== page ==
2.4.5. Regeneration of ion-exchange resins
The cation exchanger is rejected after use.
The anion-exchange resin is regenerated by passing an additional quantity of ammonium bicarbonate solution (2.3.5) down the column at a flow rate of approximately 10 ml/min until the eluate is free from anionic surfactants (methylene blue test). The pass 2 000 ml isopropanol/water mixture (2.3.3) down the anion exchanger to wash. The anion exchanger is again ready for operation.
CHAPTER 3 DETERMINATION OF ANIONIC SURFACE ACTIVE AGENTS IN BIODEGRADABILITY TEST
The method is based on the fact that the cationic dye methylene blue forms blue salts with anionic surfactants which can be extracted with chloroform. To eliminate interferences, the extraction is first effected from alkaline solution and the extract is then shaken with acidic methylene blue solution. The absorbance of the separated organic phase is measured photometrically at the wavelength of maximum absorption of 650 nm.
3.2. Reagents and equipment 3.2.1. Buffer solution pH 10:
dissolve 24 g sodium bicarbonate (NaHCO3) AR and 27 g anhydrous sodium carbonate (Na2CO3) AR in deionized water and dilute to 1 000 ml.
3.2.2. Neutral methylene blue solution:
dissolve 0 735 g methylene blue (AR) in deionized water and dilute to 1 000 ml. Prepare the solution at least 24 hours before use. The absorbence of the blank chloroform phase, measured against chloroform, must not exceed 0 7015 per 1 cm of layer thickness at 650 nm.
3.2.3. Acidic methylene blue solution:
dissolve 0 735 g methylene blue (AR) in 500 ml deionized water and mix with 6 75 ml H2SO4 (d = 1 784 g/ml). Dilute to 1 000 ml with deionized water. Prepare the solution at least 24 hours before use. The absorbence of the blank chloroform phase, measured against chloroform, must not exceed 0 7015 per 1 cm of layer thickness at 650 nm.
3.2.4. Chloroform (Trichloromethane) (AR) freshly distilled
3.2.5. Dodecyl benzene sulphonic acid methyl ester
3.2.6. Ethanolic potassium hydroxide solution, KOH 0 71 M
3.2.7. Ethanol pure, C2H50H
3.2.8. Sulphuric acid, H2SO4 0 75 M
3.2.9. Phenolphthalein solution:
dissolve 1 g phenolphthalein in 50 ml ethanol and add 50 ml deionized water while stirring continuously. Filter off any precipitate obtained.
3.2.10. Methanolic hydrochloric acid : 250 ml hydrochloric acid AR and 750 ml methanol
3.2.11. Separating funnel, 250 ml
3.2.12. Graduated flask, 50 ml
3.2.13. Graduated flask, 500 ml
3.2.14. Graduated flask, 1 000 ml
3.2.15. Round-bottomed flask with ground glass stopper and reflux condenser, 250 ml ; boiling granules
3.2.16. pH meter
3.2.17. Photometer for measurements at 650 nm, with 1 to 5 cm cells
3.2.18. Qualitative grade filter paper
The samples for analysis must not be taken through a layer of foam.
After thorough cleaning with water, the equipment used for the analysis must be thoroughly rinsed with methanolic hydrochloric acid (3.2.10) and then with deionized water before using.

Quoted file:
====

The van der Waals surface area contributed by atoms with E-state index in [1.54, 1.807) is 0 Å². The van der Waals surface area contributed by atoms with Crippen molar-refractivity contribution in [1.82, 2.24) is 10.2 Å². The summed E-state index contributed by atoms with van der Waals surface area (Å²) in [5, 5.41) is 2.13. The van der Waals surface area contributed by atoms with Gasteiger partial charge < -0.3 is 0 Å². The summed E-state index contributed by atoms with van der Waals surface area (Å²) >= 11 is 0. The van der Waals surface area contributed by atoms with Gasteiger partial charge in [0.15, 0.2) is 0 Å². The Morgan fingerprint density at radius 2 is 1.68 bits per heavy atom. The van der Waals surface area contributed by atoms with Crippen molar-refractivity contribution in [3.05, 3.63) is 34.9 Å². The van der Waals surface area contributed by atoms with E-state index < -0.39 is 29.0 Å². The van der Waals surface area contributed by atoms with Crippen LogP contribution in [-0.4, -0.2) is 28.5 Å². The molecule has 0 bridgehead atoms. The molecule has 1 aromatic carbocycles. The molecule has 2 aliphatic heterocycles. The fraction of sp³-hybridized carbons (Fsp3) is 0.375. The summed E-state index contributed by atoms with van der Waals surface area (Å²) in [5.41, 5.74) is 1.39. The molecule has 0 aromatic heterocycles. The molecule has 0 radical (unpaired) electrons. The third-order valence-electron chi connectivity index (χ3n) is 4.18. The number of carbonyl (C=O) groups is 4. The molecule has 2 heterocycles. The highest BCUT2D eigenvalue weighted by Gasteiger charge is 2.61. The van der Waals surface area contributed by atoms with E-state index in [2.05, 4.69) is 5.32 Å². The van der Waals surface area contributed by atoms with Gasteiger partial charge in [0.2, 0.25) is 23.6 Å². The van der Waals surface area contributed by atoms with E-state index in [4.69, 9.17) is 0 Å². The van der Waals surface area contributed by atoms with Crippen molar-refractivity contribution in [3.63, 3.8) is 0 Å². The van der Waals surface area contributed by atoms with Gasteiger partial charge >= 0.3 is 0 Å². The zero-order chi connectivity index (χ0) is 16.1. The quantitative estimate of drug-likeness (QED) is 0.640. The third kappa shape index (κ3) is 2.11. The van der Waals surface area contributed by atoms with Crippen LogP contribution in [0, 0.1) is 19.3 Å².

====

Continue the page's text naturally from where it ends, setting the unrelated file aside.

Filter the activated sludge plant influent and effluent to be examined immediately on sampling. Discard the first 100 ml of the filtrates.
Place a measured volume of the sample, neutralized if necessary, into a 250 ml separating funnel (3.2.11). The volume of sample should contain between 20 and 150 ¶g of MBAS. At the lower MBAS content, up to 100 ml of sample may be used. When using less than 100 ml, dilute to 100 ml with deionized water. Add to the sample 10 ml of buffer solution (3.2.1), 5 ml of neutral methylene blue solution (3.2.2) and 15 ml of chloroform (3.2.4). Shake the mixture uniformly and not too vigorously for one minute. After phase separation, run the chloroform layer into a second separating funnel containing 110 ml of deionized water and 5 ml of acidic methylene blue solution (3.2.3). Shake the mixture for one minute. Pass the chloroform layer through a cotton-wool filter previously cleaned and wetted with chloroform into a graduated flask (3.2.12).
Extract the alkaline and acid solutions three times, using 10 ml of chloroform for the second and third extractions. Filter the combined chloroform extracts through the same cotton wool filter and dilute to the mark in the 50 ml flask (3.2.12) with chloroform used for rewashing the cotton wool. Measure the absorbance of the chloroform solution with a photometer at 650 nm in 1 to 5 cm cells against chloroform. Run a blank determination through the whole procedure.
3.4. Calibration curve
Prepare a calibration solution from the standard substance dodecyl benzene sulphonic acid methyl ester (tetrapropylene type mol. wt. 340) after saponification into the potassium salt. The MBAS is calculated as sodium dodecyl benzene sulphonate (mol. wt. 348).
From a weighing pipette, weigh 400 to 450 mg of dodecyl benzene sulphonic acid methyl ester (3.2.5) to the nearest 0 71 mg in a round-bottomed flask and add 50 ml of ethanolic potassium hydroxide solution (3.2.6) and some boiling granules. After mounting the reflux condenser, boil for one hour. After cooling, wash the condenser and ground glass joint with about 30 ml of ethanol, and add these washings to the contents of the flask. Titrate the solution with sulphuric acid against phenolphthalein until it becomes colourless. Transfer this solution to a 1 000 ml graduated flask (3.2.14), dilute to the mark with deionized water and mix.
Part of this surfactant stock solution is then further diluted. Withdraw 25 ml, transfer to a 500 ml graduated flask (3.2.13), dilute to the mark with deionized water and mix.
>PIC FILE= "T0035607">
To establish the calibration curve, withdraw 1, 2, 4, 6, 8 ml each of the standard solution and dilute each to 100 ml with deionized water. Then proceed as stated under item 3.3 including a blank determination.
3.5. Calculation of results
The amount of anionic surfactant (MBAS) in the sample is read from the calibration curve (3.4). The MBAS content of the sample is given by: >PIC FILE= "T0035608">
where V = ml volume of the sample used.
Express the results as sodium dodecyl benzene sulphonate (MW 348).
3.6. Expression of results
Express the results as MBAS mg/l to the nearest 0 71.
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Figure 4 Heated exchange column (Dimensions in millimetres)